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Police and Thieves
As things begin to go awry for Gustave and Zero, they find themselves pursued by the Captain of the Lutz Military Police: Albert Henckels, played by Edward Norton, who worked with Anderson previously on MOONRISE KINGDOM. "Henckels is after Gustave as a fugitive," Norton explains. "But, at the same time, he knows in his gut there's something not quite right, and he actually likes this guy, so I'd call him a reluctant pursuer. He's the law, but he smells something else is afoot."

Norton also points to some of the unique behind-the-scenes camaraderie on the production. "I think for a lot of actors in my generation, Wes has been a kind of polestar of personal creative vision. He does something that is uniquely heartfelt, yet hilarious. Wes's films are a lot like this story in that they create an alternative kind of family, which is very romantic for actors. The cast is a blend of some of Wes's old gang with a new gang and there was great camaraderie. It was almost like he cultivated among the cast and the crew the feeling of The Society of the Crossed Keys - the concierges of all the great hotels of the world - who have this complete sense of unity when called upon."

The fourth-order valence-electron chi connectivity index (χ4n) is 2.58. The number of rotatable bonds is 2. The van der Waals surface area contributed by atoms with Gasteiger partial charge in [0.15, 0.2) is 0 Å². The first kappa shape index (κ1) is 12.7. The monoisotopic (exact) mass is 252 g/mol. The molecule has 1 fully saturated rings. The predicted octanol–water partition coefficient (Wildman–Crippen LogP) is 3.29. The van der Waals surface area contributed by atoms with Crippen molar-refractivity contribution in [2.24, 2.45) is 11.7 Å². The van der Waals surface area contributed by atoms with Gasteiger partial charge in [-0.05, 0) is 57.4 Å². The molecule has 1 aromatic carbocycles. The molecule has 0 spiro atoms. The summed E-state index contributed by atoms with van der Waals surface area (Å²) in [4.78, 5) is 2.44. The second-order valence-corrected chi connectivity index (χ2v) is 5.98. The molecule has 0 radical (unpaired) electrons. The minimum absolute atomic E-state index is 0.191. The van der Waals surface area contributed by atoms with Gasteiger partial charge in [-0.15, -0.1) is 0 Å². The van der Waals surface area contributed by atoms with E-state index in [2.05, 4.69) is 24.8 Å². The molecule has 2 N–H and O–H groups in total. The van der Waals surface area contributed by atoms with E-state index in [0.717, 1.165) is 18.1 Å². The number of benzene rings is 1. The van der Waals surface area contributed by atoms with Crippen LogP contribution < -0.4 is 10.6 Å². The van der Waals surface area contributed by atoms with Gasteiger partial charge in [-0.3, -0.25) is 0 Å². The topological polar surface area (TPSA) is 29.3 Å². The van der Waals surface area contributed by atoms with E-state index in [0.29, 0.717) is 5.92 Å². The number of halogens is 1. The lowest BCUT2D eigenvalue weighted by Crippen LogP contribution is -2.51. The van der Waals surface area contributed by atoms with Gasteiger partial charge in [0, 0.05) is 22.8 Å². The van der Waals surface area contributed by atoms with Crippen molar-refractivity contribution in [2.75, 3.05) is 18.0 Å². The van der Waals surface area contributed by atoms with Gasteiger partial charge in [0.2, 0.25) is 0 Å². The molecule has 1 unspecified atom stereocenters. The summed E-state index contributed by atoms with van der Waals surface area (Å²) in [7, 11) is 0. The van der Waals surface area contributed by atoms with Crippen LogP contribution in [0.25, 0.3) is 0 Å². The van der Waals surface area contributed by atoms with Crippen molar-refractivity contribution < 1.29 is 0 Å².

When the law does catch up with Gustave, he finds himself in the least imaginable of places for a man of his sensibilities: Check-point 19 Criminal Internment Camp, a dank, medieval-era prison, surrounded by barbed wire and a moat full of crocodiles. He soon befriends four fellow inmates and winds up at the center of an elaborate escape plot they've cooked up. The brains of the plot is Ludwig, an especially rough, tattooed convict with a bald head, played by Harvey Keitel, who also appeared in MOONRISE KINGDOM, and for whom Anderson wrote the part.

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